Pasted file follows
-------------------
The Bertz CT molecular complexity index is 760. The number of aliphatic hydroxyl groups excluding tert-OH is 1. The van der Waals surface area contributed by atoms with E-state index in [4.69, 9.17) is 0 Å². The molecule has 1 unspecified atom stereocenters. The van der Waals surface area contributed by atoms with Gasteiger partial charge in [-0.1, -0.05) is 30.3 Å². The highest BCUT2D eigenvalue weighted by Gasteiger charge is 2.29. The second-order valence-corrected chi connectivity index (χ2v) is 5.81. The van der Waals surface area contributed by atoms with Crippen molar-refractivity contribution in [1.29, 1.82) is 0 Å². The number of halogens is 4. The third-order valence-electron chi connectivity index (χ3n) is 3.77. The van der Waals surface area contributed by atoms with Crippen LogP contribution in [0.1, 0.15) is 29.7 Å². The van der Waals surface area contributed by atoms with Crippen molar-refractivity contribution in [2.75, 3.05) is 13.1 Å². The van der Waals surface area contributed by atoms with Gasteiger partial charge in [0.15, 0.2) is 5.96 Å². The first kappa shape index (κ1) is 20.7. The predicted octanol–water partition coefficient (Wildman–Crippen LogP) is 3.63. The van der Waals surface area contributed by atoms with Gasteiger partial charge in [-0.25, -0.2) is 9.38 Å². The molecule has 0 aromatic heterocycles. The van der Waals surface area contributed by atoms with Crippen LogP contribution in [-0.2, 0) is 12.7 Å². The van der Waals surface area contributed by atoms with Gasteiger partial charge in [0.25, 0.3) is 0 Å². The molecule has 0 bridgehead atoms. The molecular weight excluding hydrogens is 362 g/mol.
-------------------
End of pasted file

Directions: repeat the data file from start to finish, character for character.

The Bertz CT molecular complexity index is 760. The number of aliphatic hydroxyl groups excluding tert-OH is 1. The van der Waals surface area contributed by atoms with E-state index in [4.69, 9.17) is 0 Å². The molecule has 1 unspecified atom stereocenters. The van der Waals surface area contributed by atoms with Gasteiger partial charge in [-0.1, -0.05) is 30.3 Å². The highest BCUT2D eigenvalue weighted by Gasteiger charge is 2.29. The second-order valence-corrected chi connectivity index (χ2v) is 5.81. The van der Waals surface area contributed by atoms with Crippen molar-refractivity contribution in [1.29, 1.82) is 0 Å². The number of halogens is 4. The third-order valence-electron chi connectivity index (χ3n) is 3.77. The van der Waals surface area contributed by atoms with Crippen LogP contribution in [0.1, 0.15) is 29.7 Å². The van der Waals surface area contributed by atoms with Crippen molar-refractivity contribution in [2.75, 3.05) is 13.1 Å². The van der Waals surface area contributed by atoms with Gasteiger partial charge in [0.15, 0.2) is 5.96 Å². The first kappa shape index (κ1) is 20.7. The predicted octanol–water partition coefficient (Wildman–Crippen LogP) is 3.63. The van der Waals surface area contributed by atoms with Gasteiger partial charge in [-0.25, -0.2) is 9.38 Å². The molecule has 0 aromatic heterocycles. The van der Waals surface area contributed by atoms with Crippen LogP contribution in [-0.2, 0) is 12.7 Å². The van der Waals surface area contributed by atoms with Gasteiger partial charge in [0.25, 0.3) is 0 Å². The molecule has 0 bridgehead atoms. The molecular weight excluding hydrogens is 362 g/mol.